Protein-enriched products are ubiquitous, and these days it seems protein can be infused into anything — even water. But the problem, as Kristi Wempen, a nutritionist at Mayo Clinic, points out, is that "contrary to all the hype that everyone needs more protein, most Americans get twice as much as they need."
Many of us living in the most economically developed countries are buying into a myth of protein deficiency created and perpetuated by food companies and a wide array of self-identified health experts. Global retail sales of protein supplement products — usually containing a combination of whey, casein or plant-based proteins such as peas, soy or brown rice — reached a staggering $18.9 billion in 2020, with the U.S. making up around half of the market.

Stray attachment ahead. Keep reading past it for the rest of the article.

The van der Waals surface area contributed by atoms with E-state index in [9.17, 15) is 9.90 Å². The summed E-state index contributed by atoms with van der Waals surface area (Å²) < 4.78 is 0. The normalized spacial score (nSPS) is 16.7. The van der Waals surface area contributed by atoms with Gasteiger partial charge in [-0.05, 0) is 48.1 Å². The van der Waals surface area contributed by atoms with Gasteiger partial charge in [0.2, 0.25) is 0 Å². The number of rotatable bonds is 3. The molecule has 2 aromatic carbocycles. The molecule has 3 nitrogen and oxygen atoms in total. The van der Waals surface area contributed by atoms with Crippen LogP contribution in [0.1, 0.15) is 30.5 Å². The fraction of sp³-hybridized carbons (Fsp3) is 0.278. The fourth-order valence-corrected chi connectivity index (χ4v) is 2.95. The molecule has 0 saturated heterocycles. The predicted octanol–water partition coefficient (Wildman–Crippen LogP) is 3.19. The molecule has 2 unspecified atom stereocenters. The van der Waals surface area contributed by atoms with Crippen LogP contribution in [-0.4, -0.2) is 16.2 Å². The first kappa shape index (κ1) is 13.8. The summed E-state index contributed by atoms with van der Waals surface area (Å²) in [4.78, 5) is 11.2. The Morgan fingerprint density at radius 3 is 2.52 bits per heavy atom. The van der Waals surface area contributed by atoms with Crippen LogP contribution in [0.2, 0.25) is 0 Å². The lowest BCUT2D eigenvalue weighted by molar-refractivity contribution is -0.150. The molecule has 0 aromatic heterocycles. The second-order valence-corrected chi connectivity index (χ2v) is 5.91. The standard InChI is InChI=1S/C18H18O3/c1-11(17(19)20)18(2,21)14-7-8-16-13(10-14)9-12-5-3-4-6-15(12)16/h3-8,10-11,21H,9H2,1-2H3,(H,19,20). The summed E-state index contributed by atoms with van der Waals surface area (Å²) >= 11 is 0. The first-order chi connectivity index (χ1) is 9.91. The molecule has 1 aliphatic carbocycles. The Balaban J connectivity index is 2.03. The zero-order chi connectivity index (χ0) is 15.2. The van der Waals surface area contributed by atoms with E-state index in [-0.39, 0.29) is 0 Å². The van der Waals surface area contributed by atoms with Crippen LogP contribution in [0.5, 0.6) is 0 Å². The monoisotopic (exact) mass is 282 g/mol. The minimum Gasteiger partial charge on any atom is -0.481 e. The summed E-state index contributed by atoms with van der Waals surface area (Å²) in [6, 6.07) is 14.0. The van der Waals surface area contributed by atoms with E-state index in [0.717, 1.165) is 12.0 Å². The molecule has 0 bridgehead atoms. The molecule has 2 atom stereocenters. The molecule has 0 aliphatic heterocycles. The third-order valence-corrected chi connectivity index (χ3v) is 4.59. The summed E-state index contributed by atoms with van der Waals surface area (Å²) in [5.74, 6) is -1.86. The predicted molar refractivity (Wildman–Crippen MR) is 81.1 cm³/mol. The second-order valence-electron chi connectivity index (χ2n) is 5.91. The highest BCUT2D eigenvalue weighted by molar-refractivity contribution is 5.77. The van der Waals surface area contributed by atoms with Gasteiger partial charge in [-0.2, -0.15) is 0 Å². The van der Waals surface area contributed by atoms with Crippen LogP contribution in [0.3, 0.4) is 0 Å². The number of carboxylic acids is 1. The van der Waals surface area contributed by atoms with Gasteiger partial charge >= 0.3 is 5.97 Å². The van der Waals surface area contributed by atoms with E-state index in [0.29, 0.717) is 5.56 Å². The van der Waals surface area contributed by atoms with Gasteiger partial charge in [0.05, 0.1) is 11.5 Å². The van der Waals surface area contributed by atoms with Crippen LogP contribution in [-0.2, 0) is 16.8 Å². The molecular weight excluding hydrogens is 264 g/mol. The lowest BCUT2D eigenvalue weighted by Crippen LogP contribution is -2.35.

I am a food historian and recently spent a month at the Library of Congress trying to answer the question of why we have historically been — and remain — so focused on dietary protein. I wanted to explore the ethical, social and cultural implications of this multibillion-dollar industry.